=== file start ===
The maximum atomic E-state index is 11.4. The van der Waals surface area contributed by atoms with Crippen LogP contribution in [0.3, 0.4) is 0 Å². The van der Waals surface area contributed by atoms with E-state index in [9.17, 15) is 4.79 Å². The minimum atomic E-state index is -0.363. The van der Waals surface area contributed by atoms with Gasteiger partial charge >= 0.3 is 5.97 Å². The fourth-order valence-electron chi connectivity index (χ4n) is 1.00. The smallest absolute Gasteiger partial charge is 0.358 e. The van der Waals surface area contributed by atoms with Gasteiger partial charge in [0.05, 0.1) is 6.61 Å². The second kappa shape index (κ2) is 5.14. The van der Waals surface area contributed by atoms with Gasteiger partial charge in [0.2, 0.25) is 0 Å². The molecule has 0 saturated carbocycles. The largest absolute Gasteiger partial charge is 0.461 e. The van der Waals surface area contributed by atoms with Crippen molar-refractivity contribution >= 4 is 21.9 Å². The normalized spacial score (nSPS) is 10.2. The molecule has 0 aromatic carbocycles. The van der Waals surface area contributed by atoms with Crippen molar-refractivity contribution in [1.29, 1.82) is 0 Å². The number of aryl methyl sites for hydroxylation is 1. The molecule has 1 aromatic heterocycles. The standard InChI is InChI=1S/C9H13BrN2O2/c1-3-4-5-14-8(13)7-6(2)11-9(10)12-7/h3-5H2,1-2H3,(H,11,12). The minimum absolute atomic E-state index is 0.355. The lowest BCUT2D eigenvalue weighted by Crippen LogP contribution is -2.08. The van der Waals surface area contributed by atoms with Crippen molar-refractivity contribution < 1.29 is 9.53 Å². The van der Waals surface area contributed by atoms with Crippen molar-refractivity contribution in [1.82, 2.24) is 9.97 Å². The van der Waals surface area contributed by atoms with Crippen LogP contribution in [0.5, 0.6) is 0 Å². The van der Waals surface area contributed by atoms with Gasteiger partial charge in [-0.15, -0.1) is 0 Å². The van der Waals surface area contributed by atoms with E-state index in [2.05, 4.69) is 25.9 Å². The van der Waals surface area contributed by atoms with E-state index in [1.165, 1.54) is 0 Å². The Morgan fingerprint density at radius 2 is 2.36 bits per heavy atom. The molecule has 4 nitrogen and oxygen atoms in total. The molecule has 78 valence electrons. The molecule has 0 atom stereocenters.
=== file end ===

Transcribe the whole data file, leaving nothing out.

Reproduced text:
The maximum atomic E-state index is 11.4. The van der Waals surface area contributed by atoms with Crippen LogP contribution in [0.3, 0.4) is 0 Å². The van der Waals surface area contributed by atoms with E-state index in [9.17, 15) is 4.79 Å². The minimum atomic E-state index is -0.363. The van der Waals surface area contributed by atoms with Gasteiger partial charge >= 0.3 is 5.97 Å². The fourth-order valence-electron chi connectivity index (χ4n) is 1.00. The smallest absolute Gasteiger partial charge is 0.358 e. The van der Waals surface area contributed by atoms with Gasteiger partial charge in [0.05, 0.1) is 6.61 Å². The second kappa shape index (κ2) is 5.14. The van der Waals surface area contributed by atoms with Gasteiger partial charge in [0.2, 0.25) is 0 Å². The molecule has 0 saturated carbocycles. The largest absolute Gasteiger partial charge is 0.461 e. The van der Waals surface area contributed by atoms with Crippen molar-refractivity contribution >= 4 is 21.9 Å². The normalized spacial score (nSPS) is 10.2. The molecule has 0 aromatic carbocycles. The van der Waals surface area contributed by atoms with Crippen molar-refractivity contribution in [1.29, 1.82) is 0 Å². The number of aryl methyl sites for hydroxylation is 1. The molecule has 1 aromatic heterocycles. The standard InChI is InChI=1S/C9H13BrN2O2/c1-3-4-5-14-8(13)7-6(2)11-9(10)12-7/h3-5H2,1-2H3,(H,11,12). The minimum absolute atomic E-state index is 0.355. The lowest BCUT2D eigenvalue weighted by Crippen LogP contribution is -2.08. The van der Waals surface area contributed by atoms with Crippen molar-refractivity contribution < 1.29 is 9.53 Å². The van der Waals surface area contributed by atoms with Crippen molar-refractivity contribution in [1.82, 2.24) is 9.97 Å². The van der Waals surface area contributed by atoms with Crippen LogP contribution in [0.5, 0.6) is 0 Å². The van der Waals surface area contributed by atoms with Gasteiger partial charge in [-0.15, -0.1) is 0 Å². The van der Waals surface area contributed by atoms with E-state index in [2.05, 4.69) is 25.9 Å². The van der Waals surface area contributed by atoms with E-state index in [1.165, 1.54) is 0 Å². The Morgan fingerprint density at radius 2 is 2.36 bits per heavy atom. The molecule has 4 nitrogen and oxygen atoms in total. The molecule has 78 valence electrons. The molecule has 0 atom stereocenters.